The vaccine will not at present be offered to pregnant women and any girl contemplating pregnancy would be advised not to have it at the moment, but there’s a lot more “of child-bearing age”.
NHS professionals, Care workers etc will have a decision to take and I hope the correct medical advice will guide and inform them.

grandtanteJE65 Sun 06-Dec-20 13:38:37

How about considering the risks of contracting Covid19 while pregnant or breast feeding?

The vaccine may well be safer than that!

NotSpaghetti Sun 06-Dec-20 13:48:18

It's not about whether it's safer grandtante it's about whether it's safe enough to administer.
They are still collecting data and intend to follow up for two years apparently.

M0nica Sun 06-Dec-20 14:28:30

It's no wonder bygone tragedies spring to mind sometimes.
Ellianne not when they are utterly irrelevant to the concern considered, if not down right misleading.

Ellianne Sun 06-Dec-20 15:05:16

Apologies M0nica I didn't realise the OP was trying to mislead and dupe us into discussion here. I was commenting about peoples' responses to any tragedy or disaster, and how the mind can run away with worry, particularly when one is pregnant.
Just to make it clear I am not an anti vaccer.

Wheniwasyourage Sun 06-Dec-20 15:52:16

Let's face it, the age-group of women who are pregnant or contemplating pregnancy is not going to reach the head of the queue for some time. Those of them who have serious medical conditions are going to need individual advice depending on their own circumstances.

GrannyLaine Sun 06-Dec-20 16:57:03

Current Government Advice (from the Green Book):

Pregnancy and Breastfeeding

There is no known risk associated with giving inactivated, recombinant viral or bacterial vaccines or toxoids during pregnancy or whilst breast-feeding (Kroger A et al., 2013). Since inactivated vaccines cannot replicate, they cannot cause infection in either the mother or the fetus. Although AstraZeneca COVID-19 vaccine contains a live adenovirus vector, this virus is not replicating so will not cause infection in the mother or the fetus. As with most pharmaceutical products, specific clinical trials of COVID-19 vaccine in pregnancy have not been carried out.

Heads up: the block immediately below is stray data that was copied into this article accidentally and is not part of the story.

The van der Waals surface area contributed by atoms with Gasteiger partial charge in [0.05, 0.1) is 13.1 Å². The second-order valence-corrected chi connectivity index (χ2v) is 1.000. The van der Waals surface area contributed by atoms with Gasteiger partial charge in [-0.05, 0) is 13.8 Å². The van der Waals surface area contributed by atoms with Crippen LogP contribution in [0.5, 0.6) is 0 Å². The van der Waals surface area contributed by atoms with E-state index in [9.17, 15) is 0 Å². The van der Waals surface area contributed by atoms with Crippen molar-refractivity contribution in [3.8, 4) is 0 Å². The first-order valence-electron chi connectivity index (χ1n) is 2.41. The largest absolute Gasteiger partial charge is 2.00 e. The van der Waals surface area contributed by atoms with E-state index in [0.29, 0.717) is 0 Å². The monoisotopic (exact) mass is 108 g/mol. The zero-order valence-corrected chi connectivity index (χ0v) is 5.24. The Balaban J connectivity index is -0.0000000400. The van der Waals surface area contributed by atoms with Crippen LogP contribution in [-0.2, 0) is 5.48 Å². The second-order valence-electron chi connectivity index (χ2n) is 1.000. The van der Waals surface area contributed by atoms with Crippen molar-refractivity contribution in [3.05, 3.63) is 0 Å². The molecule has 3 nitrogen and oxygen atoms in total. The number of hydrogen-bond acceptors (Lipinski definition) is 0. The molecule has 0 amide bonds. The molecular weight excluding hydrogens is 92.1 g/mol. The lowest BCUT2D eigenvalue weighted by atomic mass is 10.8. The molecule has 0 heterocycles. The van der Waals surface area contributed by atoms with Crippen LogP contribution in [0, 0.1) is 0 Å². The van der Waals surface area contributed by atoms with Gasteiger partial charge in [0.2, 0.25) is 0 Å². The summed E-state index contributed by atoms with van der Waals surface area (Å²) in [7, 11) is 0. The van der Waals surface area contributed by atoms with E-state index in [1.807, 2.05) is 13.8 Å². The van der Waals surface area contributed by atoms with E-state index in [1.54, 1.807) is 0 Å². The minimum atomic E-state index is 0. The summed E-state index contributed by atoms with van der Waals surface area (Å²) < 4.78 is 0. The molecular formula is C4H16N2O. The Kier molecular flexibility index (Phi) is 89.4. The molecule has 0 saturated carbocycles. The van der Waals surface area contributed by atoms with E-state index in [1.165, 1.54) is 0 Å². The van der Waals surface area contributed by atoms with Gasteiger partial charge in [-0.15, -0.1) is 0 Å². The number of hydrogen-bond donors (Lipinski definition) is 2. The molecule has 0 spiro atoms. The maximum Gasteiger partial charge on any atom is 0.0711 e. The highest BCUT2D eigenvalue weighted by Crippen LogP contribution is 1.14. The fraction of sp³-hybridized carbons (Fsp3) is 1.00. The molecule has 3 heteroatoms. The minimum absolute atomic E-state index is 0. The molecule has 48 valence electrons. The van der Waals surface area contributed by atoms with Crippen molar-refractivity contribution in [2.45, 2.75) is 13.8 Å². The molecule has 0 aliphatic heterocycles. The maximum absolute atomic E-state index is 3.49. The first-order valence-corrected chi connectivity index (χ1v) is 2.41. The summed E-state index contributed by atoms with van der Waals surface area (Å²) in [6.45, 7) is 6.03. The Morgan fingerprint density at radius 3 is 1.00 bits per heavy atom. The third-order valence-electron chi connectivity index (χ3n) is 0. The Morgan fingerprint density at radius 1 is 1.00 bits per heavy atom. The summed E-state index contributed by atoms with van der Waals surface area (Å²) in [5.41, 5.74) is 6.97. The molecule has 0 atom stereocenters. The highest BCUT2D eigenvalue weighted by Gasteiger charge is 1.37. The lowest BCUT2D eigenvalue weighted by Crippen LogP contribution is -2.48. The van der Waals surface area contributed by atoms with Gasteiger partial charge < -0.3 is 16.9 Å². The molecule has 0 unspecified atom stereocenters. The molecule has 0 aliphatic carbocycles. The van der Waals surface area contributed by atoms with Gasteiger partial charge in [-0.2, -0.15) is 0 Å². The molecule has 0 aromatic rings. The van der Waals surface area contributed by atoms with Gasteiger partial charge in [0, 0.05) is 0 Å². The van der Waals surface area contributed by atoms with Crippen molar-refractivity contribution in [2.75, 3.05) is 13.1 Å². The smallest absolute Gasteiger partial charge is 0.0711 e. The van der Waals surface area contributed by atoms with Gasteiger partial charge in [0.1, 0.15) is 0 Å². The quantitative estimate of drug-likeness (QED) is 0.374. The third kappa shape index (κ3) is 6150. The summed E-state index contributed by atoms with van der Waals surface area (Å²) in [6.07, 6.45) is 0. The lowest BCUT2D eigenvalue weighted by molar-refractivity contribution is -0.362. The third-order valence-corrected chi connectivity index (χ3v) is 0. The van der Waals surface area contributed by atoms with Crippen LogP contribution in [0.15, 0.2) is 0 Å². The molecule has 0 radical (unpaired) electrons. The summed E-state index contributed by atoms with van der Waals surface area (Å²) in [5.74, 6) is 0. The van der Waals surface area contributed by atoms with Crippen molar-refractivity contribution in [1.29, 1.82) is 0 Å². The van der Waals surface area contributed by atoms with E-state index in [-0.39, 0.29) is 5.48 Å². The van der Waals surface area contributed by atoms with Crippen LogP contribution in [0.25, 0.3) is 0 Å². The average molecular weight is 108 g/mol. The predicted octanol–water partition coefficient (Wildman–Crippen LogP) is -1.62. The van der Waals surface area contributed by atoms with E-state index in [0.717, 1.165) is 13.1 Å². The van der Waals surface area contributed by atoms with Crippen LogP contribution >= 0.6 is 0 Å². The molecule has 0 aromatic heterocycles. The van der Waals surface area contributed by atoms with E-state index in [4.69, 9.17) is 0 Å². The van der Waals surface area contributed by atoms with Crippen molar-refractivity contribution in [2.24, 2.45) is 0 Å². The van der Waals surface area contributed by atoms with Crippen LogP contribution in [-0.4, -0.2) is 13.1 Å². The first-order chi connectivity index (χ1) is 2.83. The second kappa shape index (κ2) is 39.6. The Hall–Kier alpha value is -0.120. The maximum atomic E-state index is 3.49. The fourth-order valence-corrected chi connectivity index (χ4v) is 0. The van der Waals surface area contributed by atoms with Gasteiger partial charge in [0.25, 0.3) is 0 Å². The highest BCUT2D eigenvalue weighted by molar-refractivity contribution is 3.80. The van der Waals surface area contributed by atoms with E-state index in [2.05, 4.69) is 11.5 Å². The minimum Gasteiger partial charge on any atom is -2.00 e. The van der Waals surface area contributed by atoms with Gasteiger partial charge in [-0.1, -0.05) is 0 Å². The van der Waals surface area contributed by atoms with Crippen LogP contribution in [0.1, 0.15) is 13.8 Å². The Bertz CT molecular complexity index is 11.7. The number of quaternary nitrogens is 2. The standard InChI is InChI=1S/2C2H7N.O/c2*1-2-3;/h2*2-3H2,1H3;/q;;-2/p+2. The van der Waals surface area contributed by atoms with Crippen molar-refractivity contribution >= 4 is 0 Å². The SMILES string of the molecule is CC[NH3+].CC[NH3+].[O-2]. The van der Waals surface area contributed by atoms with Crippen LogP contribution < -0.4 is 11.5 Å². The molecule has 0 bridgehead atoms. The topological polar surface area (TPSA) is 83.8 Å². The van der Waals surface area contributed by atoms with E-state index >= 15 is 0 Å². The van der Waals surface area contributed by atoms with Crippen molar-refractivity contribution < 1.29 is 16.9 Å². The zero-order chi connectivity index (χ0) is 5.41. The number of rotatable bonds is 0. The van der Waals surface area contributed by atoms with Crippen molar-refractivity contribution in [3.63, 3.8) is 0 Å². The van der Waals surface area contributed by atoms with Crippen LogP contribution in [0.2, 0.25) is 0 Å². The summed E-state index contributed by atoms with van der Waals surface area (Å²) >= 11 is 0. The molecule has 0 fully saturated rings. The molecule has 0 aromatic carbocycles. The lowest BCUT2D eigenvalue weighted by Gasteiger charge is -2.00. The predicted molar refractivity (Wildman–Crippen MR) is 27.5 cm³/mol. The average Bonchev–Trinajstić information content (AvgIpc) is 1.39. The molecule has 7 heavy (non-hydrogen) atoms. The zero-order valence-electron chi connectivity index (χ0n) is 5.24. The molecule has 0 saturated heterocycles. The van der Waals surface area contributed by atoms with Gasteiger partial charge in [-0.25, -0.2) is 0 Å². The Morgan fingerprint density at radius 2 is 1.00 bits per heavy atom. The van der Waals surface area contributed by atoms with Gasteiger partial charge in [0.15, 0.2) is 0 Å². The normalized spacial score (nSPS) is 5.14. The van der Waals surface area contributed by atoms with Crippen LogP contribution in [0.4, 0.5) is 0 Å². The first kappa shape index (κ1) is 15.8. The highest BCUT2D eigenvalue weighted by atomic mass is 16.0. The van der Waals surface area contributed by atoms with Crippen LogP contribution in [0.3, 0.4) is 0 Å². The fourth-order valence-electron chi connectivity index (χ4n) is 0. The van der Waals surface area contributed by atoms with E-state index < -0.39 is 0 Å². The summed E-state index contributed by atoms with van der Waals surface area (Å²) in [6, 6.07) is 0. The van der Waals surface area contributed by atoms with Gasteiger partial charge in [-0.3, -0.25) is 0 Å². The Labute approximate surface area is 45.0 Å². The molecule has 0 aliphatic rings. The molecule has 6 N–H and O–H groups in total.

Although the available data do not indicate any safety concern or harm to pregnancy, there is insufficient evidence to recommend routine use of COVID-19 vaccines during pregnancy. The Pfizer BioNTech vaccine is formulated in lipid nanoparticles, and although studies with other mRNA liposome vaccines in non-pregnant animals do not suggest any problem is likely (Bahl K et al (2017), Liang F et al (2017), animal reproductive toxicity studies have not been completed. Whilst testing of the COVID-19 mRNA vaccine in pregnant animals is undertaken, the MHRA has put forward a very precautionary approach. In addition to not vaccinating in pregnancy, MHRA advise that pregnancy should be avoided until 2 months after the second dose of vaccine. They also have advised vaccination should not be given whilst breastfeeding. MHRA have not advised performing a pregnancy test prior to offering vaccination.
JCVI recognises that the MHRA’s advice is based on the absence of evidence in pregnancy, and not on the presence of evidence to implicate toxicity in pregnancy. To appropriately reflect this stance, JCVI have advised that routine questioning about last menstrual period and/or pregnancy testing is not required before offering the vaccine. JCVI have agreed that those